A petition urges the UN to come to
the rescue of non-Muslims and non-believers in Pakistan – who are often the
victims of State Religion – and recognise and celebrate 11 August as the
International Day Against State Religion.
As Pakistan makes history and marks
five years of democracy by successfully upholding general elections, conditions
in Pakistan for non-Muslims and non-believers are far from getting any better.
The 2013 election has been termed the most violent election in the history of
Pakistan. The Taliban carried out their threats and attacked
convoys and rallies of secular
and even Islamist
political parties. Here is
a whole timeline of pre-poll violence in Pakistan. Even on Election Day, the violence
Non-Muslim candidates were largely absent
from the elections, but those who ran were voted for because electors felt they
could offer protection. The Christian residents of Joseph
Colony, a Christian community that was
attacked by a Muslim mob earlier this year, voted for the conservative party
Jamaat-i-Islami's non-Muslim candidate because they wanted to vote
Conditions in Pakistan for
non-Muslims are grim.
and again in 2012 the World Council Of Churches stated that minority
religious communities in Pakistan are living in “fear and terror” of
Islamic fundamentalists amid abductions and forced conversions that the
government is helpless to stop.WCC’s
ruling Central Committee declared that Pakistan’s small Hindu
and Christian communities were increasingly subject to “persecution
and discrimination”. Likewise, Ahmaddiya Muslims
outlawed and at the mercy of Islamists. In light of these and other incidents where non-Muslim and non-believer
Pakistanis have been victims of persecution and intolerance, a petition
has been set up calling on the Secretary General of the United Nations to
recognise an International Day Against State Religion on August 11, 2013 “in
solidarity with victims of the State Religion, namely, non-Muslims and
non-believers of Pakistan”. The
petition says "the life of non-Muslims and non-believers of Pakistan is as
good as hell thanks to the State Religion of Pakistan.” There is now a need for
State Religion to be hit by the Universal Declaration of Human Rights.
In the year 312, the Roman Emperor Constantine saw some kind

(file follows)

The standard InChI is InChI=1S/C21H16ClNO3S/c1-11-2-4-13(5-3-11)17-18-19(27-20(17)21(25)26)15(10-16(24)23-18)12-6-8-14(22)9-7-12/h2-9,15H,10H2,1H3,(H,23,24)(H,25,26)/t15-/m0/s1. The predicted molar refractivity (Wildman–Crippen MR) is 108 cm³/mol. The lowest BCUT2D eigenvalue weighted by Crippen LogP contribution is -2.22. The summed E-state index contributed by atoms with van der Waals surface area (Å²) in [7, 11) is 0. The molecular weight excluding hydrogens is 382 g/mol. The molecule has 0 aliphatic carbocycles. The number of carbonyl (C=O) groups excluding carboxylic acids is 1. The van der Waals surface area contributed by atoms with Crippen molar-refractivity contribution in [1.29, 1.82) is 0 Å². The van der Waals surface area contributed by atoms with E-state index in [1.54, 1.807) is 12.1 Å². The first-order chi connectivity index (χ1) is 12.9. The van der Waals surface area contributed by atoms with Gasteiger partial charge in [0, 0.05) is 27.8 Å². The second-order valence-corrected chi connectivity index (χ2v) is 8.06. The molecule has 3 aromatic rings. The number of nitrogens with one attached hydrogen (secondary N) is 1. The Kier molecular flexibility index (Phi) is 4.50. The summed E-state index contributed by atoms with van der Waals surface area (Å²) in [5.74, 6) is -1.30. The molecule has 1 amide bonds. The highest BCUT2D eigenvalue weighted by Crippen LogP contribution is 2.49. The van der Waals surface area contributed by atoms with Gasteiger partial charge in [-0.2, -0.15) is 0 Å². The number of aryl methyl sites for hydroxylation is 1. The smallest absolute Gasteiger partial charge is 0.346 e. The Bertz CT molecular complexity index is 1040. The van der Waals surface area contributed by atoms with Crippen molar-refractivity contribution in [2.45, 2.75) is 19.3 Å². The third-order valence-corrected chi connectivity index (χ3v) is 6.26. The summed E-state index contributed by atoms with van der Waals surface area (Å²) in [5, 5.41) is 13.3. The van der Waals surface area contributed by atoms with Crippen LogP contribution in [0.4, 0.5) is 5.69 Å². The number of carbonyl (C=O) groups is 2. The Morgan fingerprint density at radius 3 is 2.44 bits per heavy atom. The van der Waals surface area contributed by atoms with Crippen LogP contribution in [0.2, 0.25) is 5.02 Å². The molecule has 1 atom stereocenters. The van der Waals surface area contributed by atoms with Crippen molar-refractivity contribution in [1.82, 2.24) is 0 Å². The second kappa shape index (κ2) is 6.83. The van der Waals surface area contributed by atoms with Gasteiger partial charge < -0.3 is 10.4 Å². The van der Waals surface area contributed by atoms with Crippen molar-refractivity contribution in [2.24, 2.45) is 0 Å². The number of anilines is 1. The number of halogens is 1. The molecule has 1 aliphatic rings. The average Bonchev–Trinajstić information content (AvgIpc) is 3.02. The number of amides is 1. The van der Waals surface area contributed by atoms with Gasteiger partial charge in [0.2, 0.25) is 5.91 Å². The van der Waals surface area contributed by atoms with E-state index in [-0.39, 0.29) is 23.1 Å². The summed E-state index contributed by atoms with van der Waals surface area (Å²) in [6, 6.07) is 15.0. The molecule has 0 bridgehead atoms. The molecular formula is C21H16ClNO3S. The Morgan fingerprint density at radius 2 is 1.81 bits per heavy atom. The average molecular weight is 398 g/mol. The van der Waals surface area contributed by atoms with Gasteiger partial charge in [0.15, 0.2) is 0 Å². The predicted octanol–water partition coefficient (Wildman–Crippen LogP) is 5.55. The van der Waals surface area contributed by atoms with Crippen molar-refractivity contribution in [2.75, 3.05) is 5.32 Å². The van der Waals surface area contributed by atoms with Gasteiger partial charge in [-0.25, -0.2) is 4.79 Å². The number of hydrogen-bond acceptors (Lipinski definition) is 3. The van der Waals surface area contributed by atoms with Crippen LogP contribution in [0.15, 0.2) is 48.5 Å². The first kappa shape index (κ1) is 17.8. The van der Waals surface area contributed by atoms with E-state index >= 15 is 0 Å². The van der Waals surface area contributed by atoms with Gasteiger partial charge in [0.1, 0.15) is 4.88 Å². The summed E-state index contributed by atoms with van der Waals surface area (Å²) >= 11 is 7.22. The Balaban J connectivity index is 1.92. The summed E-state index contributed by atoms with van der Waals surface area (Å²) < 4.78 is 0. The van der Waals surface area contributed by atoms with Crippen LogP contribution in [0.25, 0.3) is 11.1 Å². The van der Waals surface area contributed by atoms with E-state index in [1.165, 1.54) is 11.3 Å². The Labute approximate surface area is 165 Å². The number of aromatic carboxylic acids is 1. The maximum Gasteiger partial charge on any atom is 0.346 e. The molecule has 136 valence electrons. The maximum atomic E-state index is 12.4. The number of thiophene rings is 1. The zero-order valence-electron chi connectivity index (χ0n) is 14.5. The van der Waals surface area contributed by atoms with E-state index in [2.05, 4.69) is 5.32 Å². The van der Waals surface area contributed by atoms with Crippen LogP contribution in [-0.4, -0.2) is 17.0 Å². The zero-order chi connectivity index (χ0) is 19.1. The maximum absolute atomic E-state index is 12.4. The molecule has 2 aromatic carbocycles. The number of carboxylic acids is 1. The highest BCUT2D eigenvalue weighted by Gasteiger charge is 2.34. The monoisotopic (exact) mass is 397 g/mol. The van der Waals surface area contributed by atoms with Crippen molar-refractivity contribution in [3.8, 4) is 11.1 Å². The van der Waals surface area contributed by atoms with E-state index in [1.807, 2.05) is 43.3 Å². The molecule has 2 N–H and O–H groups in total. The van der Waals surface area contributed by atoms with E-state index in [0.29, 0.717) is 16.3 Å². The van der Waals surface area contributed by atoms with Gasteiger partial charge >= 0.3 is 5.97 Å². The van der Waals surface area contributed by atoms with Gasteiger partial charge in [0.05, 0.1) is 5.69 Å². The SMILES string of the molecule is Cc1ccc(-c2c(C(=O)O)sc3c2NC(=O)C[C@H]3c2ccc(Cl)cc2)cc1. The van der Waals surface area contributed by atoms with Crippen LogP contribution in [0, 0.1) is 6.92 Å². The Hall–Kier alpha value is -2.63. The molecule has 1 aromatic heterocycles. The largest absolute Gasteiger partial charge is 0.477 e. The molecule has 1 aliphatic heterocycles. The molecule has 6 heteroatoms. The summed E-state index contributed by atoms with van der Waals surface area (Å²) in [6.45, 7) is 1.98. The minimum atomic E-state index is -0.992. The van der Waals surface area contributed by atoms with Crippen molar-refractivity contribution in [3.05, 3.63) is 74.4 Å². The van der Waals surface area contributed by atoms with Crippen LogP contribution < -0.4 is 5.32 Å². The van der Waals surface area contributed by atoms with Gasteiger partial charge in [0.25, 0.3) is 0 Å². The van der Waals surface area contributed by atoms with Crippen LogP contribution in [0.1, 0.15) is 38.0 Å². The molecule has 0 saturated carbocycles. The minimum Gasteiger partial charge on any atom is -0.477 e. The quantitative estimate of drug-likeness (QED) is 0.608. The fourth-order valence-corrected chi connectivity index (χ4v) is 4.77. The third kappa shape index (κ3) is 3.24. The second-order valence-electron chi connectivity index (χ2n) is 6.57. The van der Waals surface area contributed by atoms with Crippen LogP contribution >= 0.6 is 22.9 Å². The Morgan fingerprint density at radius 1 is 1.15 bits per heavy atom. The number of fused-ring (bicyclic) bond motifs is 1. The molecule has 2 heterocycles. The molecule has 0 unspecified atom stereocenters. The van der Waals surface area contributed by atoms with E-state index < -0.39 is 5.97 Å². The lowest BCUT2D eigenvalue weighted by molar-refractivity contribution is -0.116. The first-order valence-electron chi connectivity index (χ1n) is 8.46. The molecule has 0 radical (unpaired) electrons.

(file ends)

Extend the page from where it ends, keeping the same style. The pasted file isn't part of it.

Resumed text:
of a religious vision at some time before a battle in which he defeated his
major rival at the time, Maxentius (1). Just what the nature of the vision was
is unclear, but it did lead to Constantine's conversion to what became Roman
Catholicism. This event functionally ended close to 300 years of an often
underground existence of the early Christian religion, which had previously
suffered major episodes of violent persecution from a succession of Roman
emperors. Now the Church could exist out-in-the-open. Constantine's conversion
led to the calling of a grand Council of Church leaders under the direction of
the Emperor himself. (No separation of church-and-state back then. Rick
Santorum would have fit right in.) It was held in the lake-side town of Nicea
(now Iznik, in Turkey). It produced what came to be known as the First Nicean
Creed, the first coordinated statement of Catholic doctrine.
Nevertheless, the bishops were hardly unchallenged in the
field of competitive religion. There still were a wide variety of both
polytheistic and competing monotheistic religions within both the Eastern and
the Western sectors of the Empire. As well, there were major schisms (sometimes
leading to violent struggles) within their own house over such issues as the
true nature of Jesus: human, divine, or both. Nevertheless, over time those
conflicts were resolved, sometimes through the use of force (yes, even over
such matters as the nature of Jesus.) Then the bishops struggled with what they
could do to enlarge their flock and retain their allegiance. They developed a
variety of approaches to solving this problem. One major initiative was to
focus on sex.
DHAKA — A Bangladesh court on Wednesday ordered authorities to shut down five Facebook pages and a website for blaspheming the Prophet Mohammed, the Koran and other religious subjects, a lawyer said.
Judges at the high court in Dhaka ordered the telecommunications regulator, home ministry officials and police to block the offending pages immediately.